Europe woes boost overstretched stocks
Problems in Greece and Italy have sparked a chain reaction that is lifting health care but hammering large-cap companies with great earnings momentum.
"Leave us helpless, helpless, helpless." You have to think about that lyric from Neil Young from so many years ago, with this explosion of worry from Greece, Spain and now Italy -- as if we really thought it wouldn't get to Italy in the end.
The ineluctable chain reaction continues into the dollar and therefore oil. And therefore the stocks that need oil to be lower go down the hardest, in part because they have a lot of gains and in part because they are big in the S&P 500 ($INX).
Then, when cooler heads prevail, we see from a simple perusal of the charts that the money flows back into devices, biomedical stocks and of course anything having to do with health care. So a chain reaction having to do with a Greece default leads to further multiple expansions for Bard (BCR), Baxter (BAX) and Becton Dickinson (BDX).
The absurdity of it all is lost on no one, especially those who are playing it this way, courtesy of the hard and fast notion that there is always a bull market somewhere. And right now it is in health care, because it doesn't have any links at all to Europe and does not need a strong economy.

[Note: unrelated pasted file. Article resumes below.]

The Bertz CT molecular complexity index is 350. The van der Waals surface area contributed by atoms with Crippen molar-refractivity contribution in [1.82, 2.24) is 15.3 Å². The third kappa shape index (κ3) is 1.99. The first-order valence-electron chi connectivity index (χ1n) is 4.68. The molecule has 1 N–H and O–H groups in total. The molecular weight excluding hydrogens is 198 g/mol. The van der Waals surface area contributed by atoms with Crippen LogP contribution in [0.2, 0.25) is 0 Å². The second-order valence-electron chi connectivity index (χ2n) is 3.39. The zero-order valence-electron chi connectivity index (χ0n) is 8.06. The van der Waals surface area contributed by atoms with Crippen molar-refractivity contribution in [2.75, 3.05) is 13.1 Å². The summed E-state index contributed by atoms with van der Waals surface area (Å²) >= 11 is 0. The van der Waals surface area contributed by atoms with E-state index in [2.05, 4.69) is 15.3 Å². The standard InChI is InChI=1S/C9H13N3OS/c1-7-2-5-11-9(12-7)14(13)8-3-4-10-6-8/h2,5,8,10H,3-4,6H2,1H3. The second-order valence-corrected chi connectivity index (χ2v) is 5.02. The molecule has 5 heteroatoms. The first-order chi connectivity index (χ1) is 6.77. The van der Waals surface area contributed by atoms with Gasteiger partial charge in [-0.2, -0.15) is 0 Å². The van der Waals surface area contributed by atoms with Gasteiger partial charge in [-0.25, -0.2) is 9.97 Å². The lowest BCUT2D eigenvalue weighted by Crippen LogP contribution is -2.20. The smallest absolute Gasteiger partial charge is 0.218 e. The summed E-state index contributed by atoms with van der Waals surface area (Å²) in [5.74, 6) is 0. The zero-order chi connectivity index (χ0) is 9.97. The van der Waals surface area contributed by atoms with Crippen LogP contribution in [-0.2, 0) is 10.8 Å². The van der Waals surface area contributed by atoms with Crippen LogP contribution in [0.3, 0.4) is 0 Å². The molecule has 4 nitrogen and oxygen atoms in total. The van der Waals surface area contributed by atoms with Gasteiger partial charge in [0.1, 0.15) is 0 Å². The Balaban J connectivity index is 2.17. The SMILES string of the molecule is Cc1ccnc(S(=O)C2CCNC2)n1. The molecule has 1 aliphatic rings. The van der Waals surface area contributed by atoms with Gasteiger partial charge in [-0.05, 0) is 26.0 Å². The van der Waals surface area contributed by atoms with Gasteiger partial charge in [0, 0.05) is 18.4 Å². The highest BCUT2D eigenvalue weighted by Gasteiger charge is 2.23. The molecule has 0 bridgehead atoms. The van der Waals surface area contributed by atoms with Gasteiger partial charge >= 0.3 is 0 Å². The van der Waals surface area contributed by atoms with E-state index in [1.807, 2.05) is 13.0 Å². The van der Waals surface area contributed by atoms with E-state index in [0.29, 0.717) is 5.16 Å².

Perversely, the most oil-impacted stocks get hammered because they are perceived to be the most vulnerable to a weakness that has not yet been seen but has to happen. Doesn't it?
So the games go on. The biggest-cap stocks with the best earnings momentum get hammered, and the most overstretched valuation plays get justified as undervalued. And the idiotic revaluation continues.
At the time of publication, Cramer had no positions in the stocks mentioned.
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